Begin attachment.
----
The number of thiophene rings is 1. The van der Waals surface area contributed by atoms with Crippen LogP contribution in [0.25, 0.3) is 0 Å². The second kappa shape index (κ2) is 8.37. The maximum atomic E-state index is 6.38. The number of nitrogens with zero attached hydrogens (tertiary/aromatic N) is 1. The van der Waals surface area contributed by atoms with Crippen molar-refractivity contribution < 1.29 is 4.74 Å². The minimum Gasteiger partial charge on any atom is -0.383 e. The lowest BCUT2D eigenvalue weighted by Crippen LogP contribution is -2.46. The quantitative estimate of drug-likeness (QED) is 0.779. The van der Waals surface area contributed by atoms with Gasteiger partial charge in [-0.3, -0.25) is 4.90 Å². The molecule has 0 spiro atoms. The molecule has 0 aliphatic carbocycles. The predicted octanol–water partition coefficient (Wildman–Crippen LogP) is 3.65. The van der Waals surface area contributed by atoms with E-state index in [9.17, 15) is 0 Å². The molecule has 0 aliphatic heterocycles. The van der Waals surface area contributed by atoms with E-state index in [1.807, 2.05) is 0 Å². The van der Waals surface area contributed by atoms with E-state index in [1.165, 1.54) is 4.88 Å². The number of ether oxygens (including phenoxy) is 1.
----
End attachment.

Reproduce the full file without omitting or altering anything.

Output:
The number of thiophene rings is 1. The van der Waals surface area contributed by atoms with Crippen LogP contribution in [0.25, 0.3) is 0 Å². The second kappa shape index (κ2) is 8.37. The maximum atomic E-state index is 6.38. The number of nitrogens with zero attached hydrogens (tertiary/aromatic N) is 1. The van der Waals surface area contributed by atoms with Crippen molar-refractivity contribution < 1.29 is 4.74 Å². The minimum Gasteiger partial charge on any atom is -0.383 e. The lowest BCUT2D eigenvalue weighted by Crippen LogP contribution is -2.46. The quantitative estimate of drug-likeness (QED) is 0.779. The van der Waals surface area contributed by atoms with Gasteiger partial charge in [-0.3, -0.25) is 4.90 Å². The molecule has 0 spiro atoms. The molecule has 0 aliphatic carbocycles. The predicted octanol–water partition coefficient (Wildman–Crippen LogP) is 3.65. The van der Waals surface area contributed by atoms with E-state index in [9.17, 15) is 0 Å². The molecule has 0 aliphatic heterocycles. The van der Waals surface area contributed by atoms with E-state index in [1.807, 2.05) is 0 Å². The van der Waals surface area contributed by atoms with E-state index in [1.165, 1.54) is 4.88 Å². The number of ether oxygens (including phenoxy) is 1.